SYFY WIRE's Infinity War Roundup is your go-to guide for everything you need to know about Marvel's massive superhero crossover, Avengers: Infinity War. In the weeks leading up to Infinity War's April 27th premiere, SYFY WIRE will be rounding up every important character arc and plot detail you need to know from the past 10 years and 18 movies.
We've talked a lot at this point about the various characters who'll be fighting in this war for the fate of the universe, but now it's time to talk about what they're fighting over: The Infinity Stones, six singularities that have existed since before the universe, forged into concentrated artifacts of unimaginable power. Possessing just one of them is enough to make you a conqueror and destroyer of worlds, but if you get them all — as Thanos is attempting to do — you have all the powers of a god.
So, ahead of the struggle for control of the Stones, let's take a look at each of them, where they've been so far, and who Thanos has to go through to take them.
The Space Stone
Also known as: The Tesseract
Powers: Capable of generating tremendous energy and, in the right hands, accessing anywhere in the universe.
Last confirmed location: Odin's vault on Asgard (but it's complicated)
The Space Stone is the original MCU Infinity Stone, appearing in teasers dating back to Iron Man 2 before finally making its full debut in Captain America: The First Avenger. It's also the Stone that's caused the most trouble on Earth so far. It was used by HYDRA to manufacture advanced weapons during World War II, before it fell into possession of S.H.I.E.L.D., who would also try to harness its energy. The real fireworks came during The Avengers, when Loki used Dr. Erik Selvig to harness the Space Stone's power and open a portal across space, allowing the Chitauri access to invade New York City and eventually conquer Earth. The Chitauri and Loki were defeated by The Avengers, and the Stone was returned to Asgard, where it sat in Odin's vault until the events of Thor: Ragnarok.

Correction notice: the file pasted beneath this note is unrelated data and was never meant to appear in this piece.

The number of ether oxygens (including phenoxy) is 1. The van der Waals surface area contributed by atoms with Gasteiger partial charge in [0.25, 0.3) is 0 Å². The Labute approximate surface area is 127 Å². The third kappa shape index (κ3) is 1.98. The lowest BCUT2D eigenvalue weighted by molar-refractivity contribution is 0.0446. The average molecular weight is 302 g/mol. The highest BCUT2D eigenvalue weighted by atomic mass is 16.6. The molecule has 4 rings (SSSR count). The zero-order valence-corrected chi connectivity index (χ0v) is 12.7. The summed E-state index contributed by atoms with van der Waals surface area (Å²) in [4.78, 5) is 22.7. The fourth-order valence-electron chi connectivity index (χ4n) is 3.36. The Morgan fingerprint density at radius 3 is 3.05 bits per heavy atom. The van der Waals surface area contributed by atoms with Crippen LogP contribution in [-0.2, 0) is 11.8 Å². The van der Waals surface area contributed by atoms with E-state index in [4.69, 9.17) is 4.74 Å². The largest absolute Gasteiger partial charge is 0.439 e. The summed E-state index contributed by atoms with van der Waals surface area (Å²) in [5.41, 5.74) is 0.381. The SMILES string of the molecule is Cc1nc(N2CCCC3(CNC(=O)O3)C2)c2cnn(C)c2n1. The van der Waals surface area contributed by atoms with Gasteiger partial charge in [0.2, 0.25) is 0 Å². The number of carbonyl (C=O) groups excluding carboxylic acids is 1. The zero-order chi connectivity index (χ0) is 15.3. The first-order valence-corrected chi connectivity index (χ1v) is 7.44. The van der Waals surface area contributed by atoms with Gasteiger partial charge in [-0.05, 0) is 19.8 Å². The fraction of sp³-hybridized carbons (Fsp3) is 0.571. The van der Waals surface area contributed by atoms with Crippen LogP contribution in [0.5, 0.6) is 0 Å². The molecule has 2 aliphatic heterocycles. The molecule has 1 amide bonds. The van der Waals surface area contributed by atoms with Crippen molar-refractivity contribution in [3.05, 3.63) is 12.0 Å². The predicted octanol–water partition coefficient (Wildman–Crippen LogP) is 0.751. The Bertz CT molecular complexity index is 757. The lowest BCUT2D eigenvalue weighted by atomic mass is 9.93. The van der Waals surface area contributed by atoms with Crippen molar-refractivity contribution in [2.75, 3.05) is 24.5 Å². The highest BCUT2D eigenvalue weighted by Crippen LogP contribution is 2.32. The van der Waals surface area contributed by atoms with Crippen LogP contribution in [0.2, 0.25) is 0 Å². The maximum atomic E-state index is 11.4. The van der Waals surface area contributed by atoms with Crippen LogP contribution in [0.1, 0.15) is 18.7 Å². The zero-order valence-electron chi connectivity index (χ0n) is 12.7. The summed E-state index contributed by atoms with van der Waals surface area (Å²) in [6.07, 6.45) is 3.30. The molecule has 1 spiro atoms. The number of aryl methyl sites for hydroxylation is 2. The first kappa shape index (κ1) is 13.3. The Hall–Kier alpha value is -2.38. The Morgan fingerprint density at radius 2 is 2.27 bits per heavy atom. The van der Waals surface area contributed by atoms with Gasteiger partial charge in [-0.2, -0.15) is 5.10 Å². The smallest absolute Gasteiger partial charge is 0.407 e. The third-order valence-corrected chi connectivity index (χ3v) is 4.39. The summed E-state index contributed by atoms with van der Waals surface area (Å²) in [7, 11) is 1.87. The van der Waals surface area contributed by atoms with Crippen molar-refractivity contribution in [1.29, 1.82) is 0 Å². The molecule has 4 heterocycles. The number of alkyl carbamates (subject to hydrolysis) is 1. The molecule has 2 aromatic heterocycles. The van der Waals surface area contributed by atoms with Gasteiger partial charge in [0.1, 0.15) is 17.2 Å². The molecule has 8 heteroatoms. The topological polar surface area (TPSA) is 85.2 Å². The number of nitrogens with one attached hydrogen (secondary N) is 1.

At some point during that film, Loki managed to steal the Tesseract, and Infinity War's trailers confirm that he has it in his possession. The same trailers also confirm a stone with the Tesseract's blue hue is on Thanos' gauntlet, which means Loki either parted with it willingly, or Thanos and his acolytes took it. Either way, at some point during Infinity War, Thanos gains possession of it.
The Mind Stone
Also known as: The Scepter
Powers: Capable of enslaving the minds of those who come in contact with it, imbuing humans with superpowers, enabling mental communication across long distances, and even creating sentience.
Last confirmed location: Vision's head
The Space Stone may have caused the most trouble in the MCU so far, but the Mind Stone may have had the greatest influence. It first appeared in The Avengers in the form of a scepter gifted to Loki by Thanos to help him in his conquest of Earth. Loki used it to both enslave minds (notably those of Hawkeye and Dr. Selvig) and communicate mentally with Thanos' servant The Other across space. In the midst of the Battle of New York, Black Widow was able to close the portal over the city by touching the Scepter to the Tesseract, essentially merging the power of two Infinity Stones (though she didn't know it at the time).
While the Tesseract fell under the protection of Asgard, the Scepter fell into the hands of HYDRA and Baron Strucker, who used it to give extraordinary abilities to Pietro and Wanda Maximoff.